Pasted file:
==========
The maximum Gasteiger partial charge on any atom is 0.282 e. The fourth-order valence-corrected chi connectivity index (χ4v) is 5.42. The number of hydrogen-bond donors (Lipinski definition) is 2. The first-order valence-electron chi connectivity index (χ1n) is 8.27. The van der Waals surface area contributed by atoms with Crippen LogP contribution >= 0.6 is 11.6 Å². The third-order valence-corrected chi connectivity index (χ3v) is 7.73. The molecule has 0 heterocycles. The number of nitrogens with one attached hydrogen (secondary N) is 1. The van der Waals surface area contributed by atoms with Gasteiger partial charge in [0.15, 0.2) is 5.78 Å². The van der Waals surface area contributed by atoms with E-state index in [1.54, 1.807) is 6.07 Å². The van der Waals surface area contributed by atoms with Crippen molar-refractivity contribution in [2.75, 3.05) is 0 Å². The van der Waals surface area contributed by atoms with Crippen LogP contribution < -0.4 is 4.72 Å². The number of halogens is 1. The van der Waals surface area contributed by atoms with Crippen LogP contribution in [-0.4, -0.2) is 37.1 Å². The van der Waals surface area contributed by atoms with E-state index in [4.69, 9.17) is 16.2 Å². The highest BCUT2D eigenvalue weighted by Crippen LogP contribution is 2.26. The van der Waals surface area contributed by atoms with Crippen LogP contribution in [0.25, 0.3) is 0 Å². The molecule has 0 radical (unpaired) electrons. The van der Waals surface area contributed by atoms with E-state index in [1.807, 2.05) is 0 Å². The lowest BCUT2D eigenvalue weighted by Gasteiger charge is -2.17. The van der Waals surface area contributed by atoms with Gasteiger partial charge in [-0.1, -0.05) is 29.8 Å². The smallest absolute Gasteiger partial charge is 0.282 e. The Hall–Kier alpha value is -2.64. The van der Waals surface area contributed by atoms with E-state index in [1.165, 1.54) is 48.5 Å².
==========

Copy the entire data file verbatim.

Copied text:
The maximum Gasteiger partial charge on any atom is 0.282 e. The fourth-order valence-corrected chi connectivity index (χ4v) is 5.42. The number of hydrogen-bond donors (Lipinski definition) is 2. The first-order valence-electron chi connectivity index (χ1n) is 8.27. The van der Waals surface area contributed by atoms with Crippen LogP contribution >= 0.6 is 11.6 Å². The third-order valence-corrected chi connectivity index (χ3v) is 7.73. The molecule has 0 heterocycles. The number of nitrogens with one attached hydrogen (secondary N) is 1. The van der Waals surface area contributed by atoms with Gasteiger partial charge in [0.15, 0.2) is 5.78 Å². The van der Waals surface area contributed by atoms with E-state index in [1.54, 1.807) is 6.07 Å². The van der Waals surface area contributed by atoms with Crippen molar-refractivity contribution in [2.75, 3.05) is 0 Å². The van der Waals surface area contributed by atoms with Crippen LogP contribution < -0.4 is 4.72 Å². The number of halogens is 1. The van der Waals surface area contributed by atoms with Crippen LogP contribution in [-0.4, -0.2) is 37.1 Å². The van der Waals surface area contributed by atoms with E-state index in [4.69, 9.17) is 16.2 Å². The highest BCUT2D eigenvalue weighted by Crippen LogP contribution is 2.26. The van der Waals surface area contributed by atoms with Crippen LogP contribution in [0.25, 0.3) is 0 Å². The molecule has 0 radical (unpaired) electrons. The van der Waals surface area contributed by atoms with E-state index in [1.807, 2.05) is 0 Å². The lowest BCUT2D eigenvalue weighted by Gasteiger charge is -2.17. The van der Waals surface area contributed by atoms with Gasteiger partial charge in [-0.1, -0.05) is 29.8 Å². The smallest absolute Gasteiger partial charge is 0.282 e. The Hall–Kier alpha value is -2.64. The van der Waals surface area contributed by atoms with E-state index in [1.165, 1.54) is 48.5 Å².